With less than a year to go before the General Data Protection Regulation compliance deadline, many businesses are floundering, while others are embracing data-centric security to fast-track compliance
A recent poll of 900 business decision-makers around the world indicates that 31% believe their organisations are compliant with the EU General Data Protection Regulation (GDPR).
But most are mistaken, according to Veritas, which commissioned the independent poll by Vanson Bourne at companies that do business with the EU in the UK, US, France, Germany, Australia, Singapore, Japan and the Republic of Korea.
According to the survey report, an analysis of the data by experts found that only 2% of respondents actually appear to be compliant, which suggests that almost all the organisations polled are not ready, despite almost one-third believing they are.
The GDPR requires organisations to ensure appropriate technological protection and organisational measures to be able to establish immediately whether a personal data breach has taken place.
Yet almost half (48%) of the respondents who stated that their organisations are GDPR compliant admit they do not have full visibility of the personal data they hold.
Without full visibility, organisations cannot ensure that a breach is reported to the supervisory authority within 72 hours, and inform the individual affected without undue delay – as mandated by GDPR, the report said.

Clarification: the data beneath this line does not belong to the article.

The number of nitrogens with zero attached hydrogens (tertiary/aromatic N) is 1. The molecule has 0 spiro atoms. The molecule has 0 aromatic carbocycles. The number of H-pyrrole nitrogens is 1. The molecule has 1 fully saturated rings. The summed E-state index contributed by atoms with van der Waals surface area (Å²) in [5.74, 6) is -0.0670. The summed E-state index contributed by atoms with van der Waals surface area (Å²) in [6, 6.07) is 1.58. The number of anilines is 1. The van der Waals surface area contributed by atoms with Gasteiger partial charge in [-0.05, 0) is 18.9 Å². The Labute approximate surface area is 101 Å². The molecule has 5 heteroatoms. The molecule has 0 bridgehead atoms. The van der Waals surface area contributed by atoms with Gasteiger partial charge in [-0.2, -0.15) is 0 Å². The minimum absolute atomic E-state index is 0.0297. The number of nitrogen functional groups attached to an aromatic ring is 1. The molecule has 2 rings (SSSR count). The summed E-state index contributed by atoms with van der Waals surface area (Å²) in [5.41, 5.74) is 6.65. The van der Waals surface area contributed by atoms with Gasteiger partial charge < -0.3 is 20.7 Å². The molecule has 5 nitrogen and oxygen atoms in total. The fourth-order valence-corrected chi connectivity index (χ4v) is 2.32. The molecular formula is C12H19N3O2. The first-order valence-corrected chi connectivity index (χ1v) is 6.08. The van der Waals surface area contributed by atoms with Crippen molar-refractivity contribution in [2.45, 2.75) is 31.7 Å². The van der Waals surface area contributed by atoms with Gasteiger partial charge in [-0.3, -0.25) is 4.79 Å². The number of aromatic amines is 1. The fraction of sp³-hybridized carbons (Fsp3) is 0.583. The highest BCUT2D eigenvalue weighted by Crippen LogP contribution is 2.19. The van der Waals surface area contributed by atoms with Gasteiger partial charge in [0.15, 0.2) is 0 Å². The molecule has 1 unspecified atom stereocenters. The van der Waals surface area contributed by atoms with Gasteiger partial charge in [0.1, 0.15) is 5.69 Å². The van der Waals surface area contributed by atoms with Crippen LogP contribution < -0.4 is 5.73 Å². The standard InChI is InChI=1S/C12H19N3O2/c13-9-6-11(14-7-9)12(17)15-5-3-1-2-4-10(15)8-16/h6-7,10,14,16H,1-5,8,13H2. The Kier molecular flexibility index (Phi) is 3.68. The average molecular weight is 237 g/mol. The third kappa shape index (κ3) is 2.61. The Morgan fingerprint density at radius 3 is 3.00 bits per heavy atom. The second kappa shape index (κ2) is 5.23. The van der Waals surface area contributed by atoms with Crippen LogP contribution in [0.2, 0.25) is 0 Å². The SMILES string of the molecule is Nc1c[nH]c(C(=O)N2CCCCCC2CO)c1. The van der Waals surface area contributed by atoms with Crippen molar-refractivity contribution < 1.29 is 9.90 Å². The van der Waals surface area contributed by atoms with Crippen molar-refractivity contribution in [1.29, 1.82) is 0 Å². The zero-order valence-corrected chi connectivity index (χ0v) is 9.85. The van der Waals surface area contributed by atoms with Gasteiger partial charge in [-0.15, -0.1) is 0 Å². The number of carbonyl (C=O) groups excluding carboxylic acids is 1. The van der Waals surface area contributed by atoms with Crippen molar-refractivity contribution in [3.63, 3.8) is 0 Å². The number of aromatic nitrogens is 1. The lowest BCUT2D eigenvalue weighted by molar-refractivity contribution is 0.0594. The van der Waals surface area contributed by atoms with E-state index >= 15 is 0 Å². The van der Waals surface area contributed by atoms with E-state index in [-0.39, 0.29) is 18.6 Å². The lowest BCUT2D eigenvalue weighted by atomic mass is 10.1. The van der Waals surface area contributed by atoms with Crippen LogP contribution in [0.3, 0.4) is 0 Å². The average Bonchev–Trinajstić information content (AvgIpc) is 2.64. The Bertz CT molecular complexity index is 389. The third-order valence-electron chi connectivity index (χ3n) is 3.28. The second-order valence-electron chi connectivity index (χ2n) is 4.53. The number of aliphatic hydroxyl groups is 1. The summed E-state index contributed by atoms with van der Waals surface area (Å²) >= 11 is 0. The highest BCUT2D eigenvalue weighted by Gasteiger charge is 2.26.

More than 60% of respondents who said they are ready for GDPR admit it is difficult for their organisation to identify and report a personal data breach within 72 hours, but failure to do this could be classified as a major violation of the GDPR and result in a fine of up to 4% of annual revenue or €20m, whichever is greater, the report said.
The survey also showed that half of respondents who say their company is compliant admit that former employees can still access company data.
With this type of uncontrolled access, the report said many organisations are putting confidential information into the hands of people who should not have it, which would infringe GDPR compliance.
Almost half (49%) of respondents who say they are GDPR compliant believe their organisation’s cloud service provider (CSP) is solely responsible for the GDPR compliance of their data stored in the cloud, but this belief is false, the report points out.